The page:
Wednesday, March 02, 2005

Election reforms in Egypt?

blinded by his own reflectionIssandr Al Amrani has some good commentary about the recent political developments in Egypt.

Personally, I am extremely sceptical of what is happening, and I feel that those in Egypt who are very optimistic about what is happening will recognise this for a farce as soon as Mubarak is "re-elected", probably with 99.5% of the vote. If that doesn't happen then Egyptians will get the "next best thing", Gamal Mubarak. Then the ka-ka will really hit the marwaha (fan).

I think that Egypt has all the building blocks in place for making this move for real, however one has to be mad to trust the motives of the incumbent hakooma in making it. Issandr touches on this in his comments, saying that perhaps this is just another "safety valve" for the hakooma to retain power. My point exactly, the Mubarakists will stop at nothing to retain the franchise which they have set up for themselves, and if the spectacle of multi-candidate presidential elections is what's needed to appease our American creditors/masters, then they'll go ahead with it, but *only* on their inevitably convoluted terms.

I've been informed that labor unions, business associations, and others were invited to contribute to Mubarak's presidential campaign last week, at the same time the announcement was made. People are encouraged to go to the local city council and pay EGP280 to receive a poster of Mubarak. I am wondering if various licenses, permits, and other routine beurocratic procedures undertaken by businesses and individuals will now be subject to delays depending on whether one can prove having contributed to the Mubarak campaign.

Regarding Mubarak's campaign; I am sure that it has been planned in advance, taking into account all the resources the hakooma has at its disposal, including but not limited to:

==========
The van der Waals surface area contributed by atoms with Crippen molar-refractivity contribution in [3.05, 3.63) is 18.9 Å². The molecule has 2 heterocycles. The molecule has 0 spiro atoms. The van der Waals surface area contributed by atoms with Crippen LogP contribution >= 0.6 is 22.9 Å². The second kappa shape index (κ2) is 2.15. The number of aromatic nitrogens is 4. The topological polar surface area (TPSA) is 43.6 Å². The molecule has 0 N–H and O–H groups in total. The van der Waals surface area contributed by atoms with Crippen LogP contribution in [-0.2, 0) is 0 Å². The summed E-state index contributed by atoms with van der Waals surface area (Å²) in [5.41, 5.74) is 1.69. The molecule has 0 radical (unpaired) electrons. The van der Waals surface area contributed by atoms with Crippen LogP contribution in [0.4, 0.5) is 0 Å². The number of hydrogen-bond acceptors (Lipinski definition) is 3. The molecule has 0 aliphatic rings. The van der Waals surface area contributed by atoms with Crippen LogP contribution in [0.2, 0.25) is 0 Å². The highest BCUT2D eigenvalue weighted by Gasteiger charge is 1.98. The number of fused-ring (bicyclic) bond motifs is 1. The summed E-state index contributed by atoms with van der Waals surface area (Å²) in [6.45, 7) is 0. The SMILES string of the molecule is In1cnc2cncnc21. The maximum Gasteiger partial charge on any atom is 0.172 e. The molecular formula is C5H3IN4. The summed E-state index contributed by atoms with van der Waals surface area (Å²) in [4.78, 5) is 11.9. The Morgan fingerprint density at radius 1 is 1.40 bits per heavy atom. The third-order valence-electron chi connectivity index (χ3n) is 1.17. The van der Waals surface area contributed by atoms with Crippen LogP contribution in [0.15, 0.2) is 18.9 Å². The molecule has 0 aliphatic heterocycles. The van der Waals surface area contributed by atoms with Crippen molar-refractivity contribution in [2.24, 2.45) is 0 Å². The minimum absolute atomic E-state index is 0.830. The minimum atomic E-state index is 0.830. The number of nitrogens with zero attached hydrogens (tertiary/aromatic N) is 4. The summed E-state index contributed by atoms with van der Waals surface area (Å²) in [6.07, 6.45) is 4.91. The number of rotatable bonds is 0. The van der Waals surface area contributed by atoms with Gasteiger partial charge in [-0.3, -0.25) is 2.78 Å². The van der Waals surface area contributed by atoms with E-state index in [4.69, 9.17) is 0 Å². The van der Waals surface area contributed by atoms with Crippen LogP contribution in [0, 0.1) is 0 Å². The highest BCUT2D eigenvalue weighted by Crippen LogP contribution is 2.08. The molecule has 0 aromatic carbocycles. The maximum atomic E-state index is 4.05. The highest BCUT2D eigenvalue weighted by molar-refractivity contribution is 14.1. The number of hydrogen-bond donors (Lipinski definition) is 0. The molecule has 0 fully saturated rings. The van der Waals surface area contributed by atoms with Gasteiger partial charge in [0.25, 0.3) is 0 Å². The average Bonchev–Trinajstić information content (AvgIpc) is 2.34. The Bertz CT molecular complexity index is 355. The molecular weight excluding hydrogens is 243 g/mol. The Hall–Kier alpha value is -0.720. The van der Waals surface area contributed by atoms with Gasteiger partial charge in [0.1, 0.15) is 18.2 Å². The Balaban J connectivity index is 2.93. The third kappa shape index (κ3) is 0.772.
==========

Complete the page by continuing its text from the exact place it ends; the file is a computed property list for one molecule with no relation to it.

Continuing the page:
- The power wielded by president-appointed governers
Intimidation tactics which have been omnipresent at all the parliamentary elections and presidential referendums
- Endless money resources
- Incomparable access to and control over media
While Mubarak's campaign has in effect already begun, other candidates simply don't have a chance - there aren't enough time or resources available to any of them to wage an effective campaign.

Of course I hope I'm wrong, and the amendment to be announced on March 12th will produce a bullet-proof election law which will revolutionise politics in Egypt. I hope that in his old age, Mubarak has decided that enough is enough, and he will resign, announcing that both he and his son are withdrawing from politics and Egypt should elect a truly representative president. I wish that we could see the nomination of candidates like Amr Moussa, Nawal Saadawi, Saad El Din Ibrahim, Ayman Nour, and Fathi Sorour. I can hope for all of this, however I am almost certain none of it will come to pass. Please let me be wrong.